Linking a developmental origin of atrazine-induced reproductive system alterations in Zebrafish: Identifying changes in the genetic and epigenetic landscape

Gregory John Weber, Purdue University


An emerging body of research into genetic and epigenetic alterations observed in adult diseases points to a developmental origin through reprogramming of cellular processes that occur during development and influences by the surrounding environment. As a corollary, recent research concerning the effects of endocrine disrupting chemicals (EDCs) on human health has increased substantially and heightens the need for further research into the mechanistic effects of exposure to these compounds. Atrazine is a commonly used herbicide predominately applied as a pre-emergent herbicide to control broadleaf and grassy weeds in a variety of crops and is implicated as an EDC and potential carcinogen. The mechanisms of atrazine toxicity and health risks associated with atrazine exposure, especially at low levels likely to be encountered in the environment, are not distinctly understood. The studies in this dissertation were designed to investigate the immediate, later-in-life, and transgenerational effects from exposure to environmentally-relevant concentrations of atrazine using the zebrafish vertebrate model. Embryonic zebrafish were exposed to 0, 0.3, 3 or 30 ppb of atrazine, concentrations very likely to occur in environmental exposures to the general population including pregnant mothers and their fetuses (the exposure regimen this study design targets). Transcriptomic profiling of zebrafish immediately following the exposure period resulted in enrichment in genes associated with reproductive system function and development, cell cycle regulation, and cancer (Chapter 2). A significant decrease in mating success was observed in adults developmentally exposed to 30 ppb atrazine with 4% of females presenting with severe swelling of the abdomen and an inability to spawn eggs. Transcriptomic profiling of brain tissue of adult females revealed 31 common genes with known human homologs with altered expression in all three treatments. Furthermore, pathway analysis was similar in all three atrazine treatments indicating an enrichment of expression alterations of genes associated with organismal, tissue, and nervous system development and behavior (Chapter 3). To investigate if effects were inherited in an unexposed generation, control and 30 ppb atrazine exposed adults were bred within treatment groups as well as crossed between groups to determine if the effects were passed on to a future generation through the male or female germline. The greatest impacts were observed in the offspring of the 30 ppb male x control female cross (the male was developmentally exposed to atrazine and the female was from the control group) with RNA sequencing at 72 hpf indicating an enrichment in expression alterations of genes associated with embryonic and tissue development, including development of head and body axis, development of sensory organs, eye development and eye morphology as well as genes associated with neurological and ophthalmic diseases. In addition, when the F2 generation was raised to maturity adult females in this same cross presented with the same swelling of the abdomen which points to a paternal inheritance of this effect (Chapter 4). Furthermore, to identify changes in epigenetic mechanisms that may link the observed phenotypic trait observed in the adults to a developmental origin, embryonic zebrafish were exposed to the same atrazine concentrations as stated above and microRNA (miRNA) expression assessed. Analysis revealed alterations to miRNAs targeting genes previously identified to be altered during developmental exposure to atrazine to downstream functional pathways including synaptic long term depression and axonal guidance (Chapter 5). Overall, data obtained in these studies provides the framework for future analyses into the genetic and epigenetic mechanisms that are altered during atrazine exposure and are linked to later-in-life and transgenerational effects.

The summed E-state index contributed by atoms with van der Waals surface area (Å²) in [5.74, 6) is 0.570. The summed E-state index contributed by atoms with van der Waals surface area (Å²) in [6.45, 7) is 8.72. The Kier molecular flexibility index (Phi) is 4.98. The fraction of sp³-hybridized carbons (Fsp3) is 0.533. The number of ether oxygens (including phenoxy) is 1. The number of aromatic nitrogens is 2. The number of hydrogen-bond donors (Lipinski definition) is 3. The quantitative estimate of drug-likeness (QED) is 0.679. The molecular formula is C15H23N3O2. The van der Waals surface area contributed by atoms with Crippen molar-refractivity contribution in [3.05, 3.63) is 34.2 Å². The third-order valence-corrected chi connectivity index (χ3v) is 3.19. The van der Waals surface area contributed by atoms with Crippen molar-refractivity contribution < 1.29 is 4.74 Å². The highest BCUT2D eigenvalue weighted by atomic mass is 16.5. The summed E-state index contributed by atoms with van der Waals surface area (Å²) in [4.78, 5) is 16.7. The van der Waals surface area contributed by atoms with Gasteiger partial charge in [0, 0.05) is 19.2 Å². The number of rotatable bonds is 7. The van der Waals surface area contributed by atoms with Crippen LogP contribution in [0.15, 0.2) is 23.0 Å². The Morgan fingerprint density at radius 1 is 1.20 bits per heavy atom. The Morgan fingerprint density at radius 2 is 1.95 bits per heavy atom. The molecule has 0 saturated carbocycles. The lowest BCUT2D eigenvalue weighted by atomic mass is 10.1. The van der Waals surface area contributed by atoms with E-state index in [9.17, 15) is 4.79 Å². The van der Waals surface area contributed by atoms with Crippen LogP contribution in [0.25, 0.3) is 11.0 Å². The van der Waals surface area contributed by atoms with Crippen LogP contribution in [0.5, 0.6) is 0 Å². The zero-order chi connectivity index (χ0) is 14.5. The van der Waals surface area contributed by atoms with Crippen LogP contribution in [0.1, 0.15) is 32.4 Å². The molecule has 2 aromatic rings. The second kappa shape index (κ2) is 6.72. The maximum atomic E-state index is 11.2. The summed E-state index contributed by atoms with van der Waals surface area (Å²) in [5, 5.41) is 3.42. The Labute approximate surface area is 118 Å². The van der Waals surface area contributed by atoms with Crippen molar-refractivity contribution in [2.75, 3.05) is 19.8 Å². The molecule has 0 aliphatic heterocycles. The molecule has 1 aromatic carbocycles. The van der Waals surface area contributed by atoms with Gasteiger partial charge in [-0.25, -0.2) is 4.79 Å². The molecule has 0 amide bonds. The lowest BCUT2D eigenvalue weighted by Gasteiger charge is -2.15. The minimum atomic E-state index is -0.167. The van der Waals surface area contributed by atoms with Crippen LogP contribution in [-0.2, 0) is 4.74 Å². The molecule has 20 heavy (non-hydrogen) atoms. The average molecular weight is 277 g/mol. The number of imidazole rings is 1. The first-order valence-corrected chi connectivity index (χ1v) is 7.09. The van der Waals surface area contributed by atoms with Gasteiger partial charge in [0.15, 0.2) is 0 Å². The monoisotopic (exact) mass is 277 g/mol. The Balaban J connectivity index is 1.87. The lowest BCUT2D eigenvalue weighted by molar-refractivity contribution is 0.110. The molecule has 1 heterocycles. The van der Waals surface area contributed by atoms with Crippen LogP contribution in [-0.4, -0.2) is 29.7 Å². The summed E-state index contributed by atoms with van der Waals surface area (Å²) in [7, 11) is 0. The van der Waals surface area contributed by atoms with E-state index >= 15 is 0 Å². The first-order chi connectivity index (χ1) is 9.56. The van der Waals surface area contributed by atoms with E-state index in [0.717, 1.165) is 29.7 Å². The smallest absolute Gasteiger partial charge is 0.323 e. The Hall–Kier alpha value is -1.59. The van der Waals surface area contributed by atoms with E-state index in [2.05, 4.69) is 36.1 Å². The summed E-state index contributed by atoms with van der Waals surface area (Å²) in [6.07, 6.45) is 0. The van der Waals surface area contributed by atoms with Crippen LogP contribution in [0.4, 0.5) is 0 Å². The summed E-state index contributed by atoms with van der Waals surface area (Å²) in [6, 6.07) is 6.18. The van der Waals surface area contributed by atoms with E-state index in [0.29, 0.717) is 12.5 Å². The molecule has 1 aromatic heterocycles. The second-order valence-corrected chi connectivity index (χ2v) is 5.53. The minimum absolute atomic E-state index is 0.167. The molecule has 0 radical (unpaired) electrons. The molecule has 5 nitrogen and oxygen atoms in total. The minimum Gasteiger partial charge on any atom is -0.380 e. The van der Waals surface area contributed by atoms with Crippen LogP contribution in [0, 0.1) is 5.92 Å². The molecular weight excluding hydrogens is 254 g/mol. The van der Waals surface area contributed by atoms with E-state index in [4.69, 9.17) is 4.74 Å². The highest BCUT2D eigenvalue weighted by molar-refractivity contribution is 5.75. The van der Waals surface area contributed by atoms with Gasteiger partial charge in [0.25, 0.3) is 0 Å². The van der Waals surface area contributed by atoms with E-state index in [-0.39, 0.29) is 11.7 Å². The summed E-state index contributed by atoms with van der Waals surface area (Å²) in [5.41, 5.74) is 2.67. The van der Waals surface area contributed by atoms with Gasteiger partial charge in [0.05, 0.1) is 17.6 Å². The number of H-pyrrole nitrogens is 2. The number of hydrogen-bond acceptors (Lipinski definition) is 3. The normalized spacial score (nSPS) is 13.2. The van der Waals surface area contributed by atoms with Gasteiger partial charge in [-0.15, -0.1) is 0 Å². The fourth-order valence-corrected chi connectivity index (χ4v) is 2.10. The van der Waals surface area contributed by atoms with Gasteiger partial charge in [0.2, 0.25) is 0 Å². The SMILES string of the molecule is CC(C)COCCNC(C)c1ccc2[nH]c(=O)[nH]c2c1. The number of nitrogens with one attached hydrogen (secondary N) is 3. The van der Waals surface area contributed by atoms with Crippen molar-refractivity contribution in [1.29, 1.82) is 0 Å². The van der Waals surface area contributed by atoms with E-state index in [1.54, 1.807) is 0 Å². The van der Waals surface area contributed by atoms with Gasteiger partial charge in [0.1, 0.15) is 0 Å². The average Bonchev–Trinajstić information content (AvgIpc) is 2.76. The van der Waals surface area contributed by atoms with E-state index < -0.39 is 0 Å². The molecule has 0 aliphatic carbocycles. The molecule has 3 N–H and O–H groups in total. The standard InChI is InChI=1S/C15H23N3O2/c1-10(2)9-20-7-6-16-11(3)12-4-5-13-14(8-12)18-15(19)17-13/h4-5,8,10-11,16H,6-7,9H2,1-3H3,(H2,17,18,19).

Sepulveda, Purdue University.

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